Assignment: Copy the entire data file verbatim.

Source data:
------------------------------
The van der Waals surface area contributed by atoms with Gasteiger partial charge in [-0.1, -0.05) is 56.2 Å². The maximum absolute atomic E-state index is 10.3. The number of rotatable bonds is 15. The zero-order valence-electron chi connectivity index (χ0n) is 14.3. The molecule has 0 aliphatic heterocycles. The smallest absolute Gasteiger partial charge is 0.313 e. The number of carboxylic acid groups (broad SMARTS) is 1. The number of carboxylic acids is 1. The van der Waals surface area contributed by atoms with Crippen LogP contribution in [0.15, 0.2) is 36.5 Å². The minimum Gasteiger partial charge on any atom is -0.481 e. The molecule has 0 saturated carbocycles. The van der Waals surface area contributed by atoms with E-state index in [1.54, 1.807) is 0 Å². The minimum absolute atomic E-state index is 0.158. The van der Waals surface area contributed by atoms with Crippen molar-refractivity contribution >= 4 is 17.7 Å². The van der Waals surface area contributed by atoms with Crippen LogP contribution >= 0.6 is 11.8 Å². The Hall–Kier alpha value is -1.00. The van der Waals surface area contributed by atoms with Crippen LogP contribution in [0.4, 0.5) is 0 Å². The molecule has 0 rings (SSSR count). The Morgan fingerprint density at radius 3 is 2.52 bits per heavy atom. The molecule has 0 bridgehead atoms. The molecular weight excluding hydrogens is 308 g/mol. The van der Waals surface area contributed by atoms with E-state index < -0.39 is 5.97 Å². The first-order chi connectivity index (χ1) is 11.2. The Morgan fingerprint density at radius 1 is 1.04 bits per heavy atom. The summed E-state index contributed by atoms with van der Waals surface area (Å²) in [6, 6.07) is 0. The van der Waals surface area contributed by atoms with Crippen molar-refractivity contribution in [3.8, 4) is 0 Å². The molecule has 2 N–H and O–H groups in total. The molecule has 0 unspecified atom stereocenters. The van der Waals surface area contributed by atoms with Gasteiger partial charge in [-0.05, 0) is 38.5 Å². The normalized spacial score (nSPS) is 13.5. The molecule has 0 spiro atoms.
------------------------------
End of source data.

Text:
The van der Waals surface area contributed by atoms with Gasteiger partial charge in [-0.1, -0.05) is 56.2 Å². The maximum absolute atomic E-state index is 10.3. The number of rotatable bonds is 15. The zero-order valence-electron chi connectivity index (χ0n) is 14.3. The molecule has 0 aliphatic heterocycles. The smallest absolute Gasteiger partial charge is 0.313 e. The number of carboxylic acid groups (broad SMARTS) is 1. The number of carboxylic acids is 1. The van der Waals surface area contributed by atoms with Crippen LogP contribution in [0.15, 0.2) is 36.5 Å². The minimum Gasteiger partial charge on any atom is -0.481 e. The molecule has 0 saturated carbocycles. The van der Waals surface area contributed by atoms with E-state index in [1.54, 1.807) is 0 Å². The minimum absolute atomic E-state index is 0.158. The van der Waals surface area contributed by atoms with Crippen molar-refractivity contribution >= 4 is 17.7 Å². The van der Waals surface area contributed by atoms with Crippen LogP contribution >= 0.6 is 11.8 Å². The Hall–Kier alpha value is -1.00. The van der Waals surface area contributed by atoms with Crippen LogP contribution in [0.4, 0.5) is 0 Å². The molecule has 0 rings (SSSR count). The Morgan fingerprint density at radius 3 is 2.52 bits per heavy atom. The molecule has 0 bridgehead atoms. The molecular weight excluding hydrogens is 308 g/mol. The van der Waals surface area contributed by atoms with E-state index < -0.39 is 5.97 Å². The first-order chi connectivity index (χ1) is 11.2. The Morgan fingerprint density at radius 1 is 1.04 bits per heavy atom. The summed E-state index contributed by atoms with van der Waals surface area (Å²) in [6, 6.07) is 0. The van der Waals surface area contributed by atoms with Crippen molar-refractivity contribution in [3.8, 4) is 0 Å². The molecule has 2 N–H and O–H groups in total. The molecule has 0 unspecified atom stereocenters. The van der Waals surface area contributed by atoms with Gasteiger partial charge in [-0.05, 0) is 38.5 Å². The normalized spacial score (nSPS) is 13.5. The molecule has 0 spiro atoms.